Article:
Street Photography with 1928 Kodak Brownie by Alessandro Saponaro, su Flickr


Zeiss Tengor 54 (1934): double cemented lens + one for the far and farther focus settings, three apertures, I had the shutter spring modified to get to 1/100'' instead of the very hard to use default 1/25.
It also sports much better viewfinders than the Brownie.

Classy reading at the park (Milan) by Alessandro Saponaro, su Flickr
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Old 01-23-2019   #92
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Great pictures, 13Promet !!!
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Old 01-23-2019   #93
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One of the last produced Kodak Bull's Eye, model D. This camera was a Kodak copy of the Boston Bull's Eye, the first camera with back red window and frontal spools (in a box camera). Kodak first licenced these patents, then bought all the company (as usual). In this case, my camera surely was made in 1913, because it's serial number is one of the highest I've seen for these models. So discreet outside and lavish on the inside that somebody said it's like a beautiful camera in with a burka.

All works, but I've still to try it with film. It's a bit tricky, yet there are adapters for 120 format to this camera.











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Old 01-23-2019   #94
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Thank you, Carbo!
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Old 05-25-2019   #95
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I've not used my Gevabox yet (too many other cameras to test first), so I've no idea what sort of images it'll give, and this is going to seem odd to some and possibly blasphemous to others, but I've been wondering about the practicality of changing the plastic meniscus lens on my Gevabox for a glass lens from some other 6x9 box camera, if indeed there were glass lenses in any 6x9 box camera.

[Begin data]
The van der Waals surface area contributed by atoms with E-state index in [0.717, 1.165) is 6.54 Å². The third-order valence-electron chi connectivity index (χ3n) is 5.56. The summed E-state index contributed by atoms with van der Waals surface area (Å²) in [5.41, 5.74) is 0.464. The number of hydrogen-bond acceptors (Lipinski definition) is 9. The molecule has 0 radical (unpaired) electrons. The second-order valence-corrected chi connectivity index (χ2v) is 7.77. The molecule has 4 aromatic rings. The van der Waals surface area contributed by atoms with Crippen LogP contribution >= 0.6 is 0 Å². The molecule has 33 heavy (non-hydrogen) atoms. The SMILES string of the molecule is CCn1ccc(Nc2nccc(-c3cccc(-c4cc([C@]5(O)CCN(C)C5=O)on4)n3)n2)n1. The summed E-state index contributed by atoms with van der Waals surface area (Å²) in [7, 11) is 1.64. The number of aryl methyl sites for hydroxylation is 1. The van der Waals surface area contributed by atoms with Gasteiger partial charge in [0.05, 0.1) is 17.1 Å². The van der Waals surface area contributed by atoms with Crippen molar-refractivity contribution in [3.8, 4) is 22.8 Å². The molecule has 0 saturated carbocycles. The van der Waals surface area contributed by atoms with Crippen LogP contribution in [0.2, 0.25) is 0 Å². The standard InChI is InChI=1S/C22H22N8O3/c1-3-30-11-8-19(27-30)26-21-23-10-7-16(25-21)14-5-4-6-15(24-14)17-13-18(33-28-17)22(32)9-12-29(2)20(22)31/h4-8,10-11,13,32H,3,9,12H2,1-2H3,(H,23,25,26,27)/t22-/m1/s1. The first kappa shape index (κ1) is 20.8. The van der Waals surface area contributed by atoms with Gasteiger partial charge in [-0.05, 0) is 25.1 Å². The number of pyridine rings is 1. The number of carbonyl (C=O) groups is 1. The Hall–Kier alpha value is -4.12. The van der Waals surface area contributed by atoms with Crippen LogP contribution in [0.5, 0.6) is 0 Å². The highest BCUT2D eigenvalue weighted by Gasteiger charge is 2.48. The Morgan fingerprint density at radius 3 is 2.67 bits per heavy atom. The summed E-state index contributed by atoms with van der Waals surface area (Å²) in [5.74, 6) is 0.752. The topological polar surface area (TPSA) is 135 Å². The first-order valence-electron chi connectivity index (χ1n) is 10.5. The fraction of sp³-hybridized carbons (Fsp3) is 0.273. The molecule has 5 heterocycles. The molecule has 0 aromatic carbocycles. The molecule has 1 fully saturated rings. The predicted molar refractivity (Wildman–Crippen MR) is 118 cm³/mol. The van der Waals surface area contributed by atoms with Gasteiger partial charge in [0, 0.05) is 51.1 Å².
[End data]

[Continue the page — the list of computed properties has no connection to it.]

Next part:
I think I remember Tunalegs saying it may have a slightly wide-angle lens due to the depth of field indicated for f8 at the marked focused distances. If this is true then I presume the DOF would be lessened if I did swap the lens.

All I'd have to do is unscrew the lens "barrel" to change the lens. I suppose it would be impractical to put in anything other than a meniscus lens, due to the lens's thickness stopping the barrel being screwed all the way back in for "Infinity".

While we're at it, what's the best way to cover the red window while still being able to look at it when winding on? I presume whatever method used has to have a bit that doesn't stick to the window.

Any help would be much appreciated.
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Old 3 Weeks Ago   #96
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Oh dear! No replies to my last post. It seems I've upset the other "Boxies" of the forum with my blasphemous question about swapping the lens of my Gevabox.
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Old 3 Weeks Ago   #97
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I don't know why you're asking questions about the lens, when you haven't used it and consequently have no idea what it does, and so no reason to even begin asking these questions.

As for could you? No you can't.


The red window, just view it in shade, such as in the shadow of a building, tree, or your own body. Now go take some photos.
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Old 2 Weeks Ago   #98
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The possibility of changing the lens just occurred to me, that's all. Curiosity, nothing sinister.

Well, knowing that my Ferrania Elioflex Mk1 has a coated, glass single element lens and the Gevabox also has a single element lens, though it's plastic and uncoated probably caused the idea.